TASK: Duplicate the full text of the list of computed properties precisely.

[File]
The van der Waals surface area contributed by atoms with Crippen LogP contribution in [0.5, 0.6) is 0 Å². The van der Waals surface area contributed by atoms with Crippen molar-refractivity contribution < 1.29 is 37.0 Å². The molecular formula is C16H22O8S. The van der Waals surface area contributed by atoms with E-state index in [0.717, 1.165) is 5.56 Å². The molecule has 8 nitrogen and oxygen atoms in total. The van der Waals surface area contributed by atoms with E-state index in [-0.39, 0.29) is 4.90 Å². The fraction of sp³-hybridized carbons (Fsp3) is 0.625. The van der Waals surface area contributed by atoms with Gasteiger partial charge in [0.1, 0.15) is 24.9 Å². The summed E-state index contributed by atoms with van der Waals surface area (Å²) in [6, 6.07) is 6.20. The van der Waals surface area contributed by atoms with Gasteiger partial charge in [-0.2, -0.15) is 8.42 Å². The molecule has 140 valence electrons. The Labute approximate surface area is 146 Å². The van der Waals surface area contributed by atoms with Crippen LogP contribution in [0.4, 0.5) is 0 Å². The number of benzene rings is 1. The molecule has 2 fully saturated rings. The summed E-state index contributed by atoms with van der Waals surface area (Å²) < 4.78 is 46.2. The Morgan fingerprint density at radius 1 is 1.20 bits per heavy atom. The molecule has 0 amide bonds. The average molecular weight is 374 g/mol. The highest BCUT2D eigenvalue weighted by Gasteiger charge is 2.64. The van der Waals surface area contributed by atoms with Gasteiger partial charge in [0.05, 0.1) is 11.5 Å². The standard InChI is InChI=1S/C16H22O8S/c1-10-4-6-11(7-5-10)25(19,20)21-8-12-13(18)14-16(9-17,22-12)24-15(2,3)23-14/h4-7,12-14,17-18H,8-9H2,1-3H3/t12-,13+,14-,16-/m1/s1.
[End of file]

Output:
The van der Waals surface area contributed by atoms with Crippen LogP contribution in [0.5, 0.6) is 0 Å². The van der Waals surface area contributed by atoms with Crippen molar-refractivity contribution < 1.29 is 37.0 Å². The molecular formula is C16H22O8S. The van der Waals surface area contributed by atoms with E-state index in [0.717, 1.165) is 5.56 Å². The molecule has 8 nitrogen and oxygen atoms in total. The van der Waals surface area contributed by atoms with E-state index in [-0.39, 0.29) is 4.90 Å². The fraction of sp³-hybridized carbons (Fsp3) is 0.625. The van der Waals surface area contributed by atoms with Gasteiger partial charge in [0.1, 0.15) is 24.9 Å². The summed E-state index contributed by atoms with van der Waals surface area (Å²) in [6, 6.07) is 6.20. The van der Waals surface area contributed by atoms with Gasteiger partial charge in [-0.2, -0.15) is 8.42 Å². The molecule has 140 valence electrons. The Labute approximate surface area is 146 Å². The van der Waals surface area contributed by atoms with Crippen LogP contribution in [0.4, 0.5) is 0 Å². The number of benzene rings is 1. The molecule has 2 fully saturated rings. The summed E-state index contributed by atoms with van der Waals surface area (Å²) < 4.78 is 46.2. The Morgan fingerprint density at radius 1 is 1.20 bits per heavy atom. The molecule has 0 amide bonds. The average molecular weight is 374 g/mol. The highest BCUT2D eigenvalue weighted by Gasteiger charge is 2.64. The van der Waals surface area contributed by atoms with Gasteiger partial charge in [0.05, 0.1) is 11.5 Å². The standard InChI is InChI=1S/C16H22O8S/c1-10-4-6-11(7-5-10)25(19,20)21-8-12-13(18)14-16(9-17,22-12)24-15(2,3)23-14/h4-7,12-14,17-18H,8-9H2,1-3H3/t12-,13+,14-,16-/m1/s1.